Margie Gillis, EdD, has been a nationally recognized expert in literacy and dyslexia for decades. Throughout her career, Dr. Gillis has steadfastly worked to improve reading education for all children, especially students with dyslexia, by targeting teacher preparation and professional development, shaping state policy, and broadening education and information about reading. Specifically, Dr. Gillis has been instrumental in enacting Connecticut’s state policies on reading through her efforts in the adoption of universal screening of K3 students, incorporation of certification tests for teacher candidates in reading, and implementation of evidence-based reading practices. As the founder of Literacy How, Inc., Dr. Gillis has been a pioneer in supporting teachers implement evidence-based reading instruction through coaching and other professional development opportunities. She has also founded and served in leadership roles in organizations dedicated to conducting research and disseminating information and education to educators, families, and the public about reading and children with learning disabilities.
Where did the passion for reading education and helping children who struggle to read originate?
When I was a young girl growing up in a family of six children, I loved to read and learned to read pretty easily. I taught my little sister to read. She was sad when I went to school without her, so we would play school. One of my older brothers, though, really struggled with reading. He learned some phonics [at school], but it wasn’t enough. I’m sure he was dyslexic, but he was never diagnosed. I was unaware of what was driving his struggles at the time, but I felt like I wanted to learn how to teach reading. Then, when I was 11 or 12 years old, a family friend had a child in the family who was about my age who couldn’t read. The mom said, “You love to read so much, Margie, would you help?” I didn’t know what to do, and I would sit and read with him, but it was clear to me, even at that young age, that some kids couldn’t read easily.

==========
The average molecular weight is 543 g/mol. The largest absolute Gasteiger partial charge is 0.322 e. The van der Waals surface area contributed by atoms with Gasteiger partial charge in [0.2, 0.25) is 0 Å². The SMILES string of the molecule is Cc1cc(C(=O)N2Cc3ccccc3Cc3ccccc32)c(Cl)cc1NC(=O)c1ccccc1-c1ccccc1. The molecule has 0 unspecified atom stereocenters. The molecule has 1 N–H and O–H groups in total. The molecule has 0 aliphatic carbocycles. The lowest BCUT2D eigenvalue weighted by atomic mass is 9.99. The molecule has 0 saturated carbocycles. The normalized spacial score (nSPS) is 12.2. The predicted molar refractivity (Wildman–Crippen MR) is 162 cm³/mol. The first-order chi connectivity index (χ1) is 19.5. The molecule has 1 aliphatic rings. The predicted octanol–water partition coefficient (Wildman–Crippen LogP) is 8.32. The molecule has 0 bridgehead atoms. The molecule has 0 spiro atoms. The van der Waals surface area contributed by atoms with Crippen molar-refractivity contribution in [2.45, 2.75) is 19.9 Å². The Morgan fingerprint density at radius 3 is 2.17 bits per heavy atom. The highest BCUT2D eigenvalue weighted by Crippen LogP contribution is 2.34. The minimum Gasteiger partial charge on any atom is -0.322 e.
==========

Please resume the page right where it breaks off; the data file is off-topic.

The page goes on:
As I got older, I went into an undergraduate program. There wasn’t an education major there, so it was more of a generic program to get certified. This was in the early 70s, and it was a time of learning more holistically. We learned about how you can motivate and engage children, and we just read a host of articles about how they taught children to read in England. It was really the precursor to whole language, and I knew enough to know that wasn’t going to get the job done.
After substitute teaching for a year after I graduated, I realized I had no idea what to do to teach reading. Having had the different experiences with my sister, brother, and my family friend’s son, I knew I wanted to teach kids who struggle with reading. [I often wondered], what was it that distinguished children who could [read easily] from children who couldn’t? Then I heard about the program at the University of Connecticut with Isabelle Liberman, who was a cognitive psychologist, and when I got into that program, that started to become clearer.
How have you approached your work in changing the educational landscape to better support literacy for all children?
I [focus on] teacher preparation. For the last 22 years, my team and I have been working with teachers who are already certified, and we know how hard it is to change practice. When someone’s been teaching, even if they’ve taught only one year, they’ve gone through a teacher preparation program. If the program taught balanced literacy, which the majority of them do, then it takes more to persuade the teachers of the Science of Reading.
If we start at the pre-service level, at the undergraduate level, then we get it right from the beginning. In these programs, you have to provide substantive practicum experiences for students to learn how to teach the structured literacy content. And you know this at Windward—those practicum experiences matter greatly, particularly when you’re working with students that struggle, including kids with dyslexia, kids with other reading disabilities, or kids with other profiles that necessitate individualizing instruction.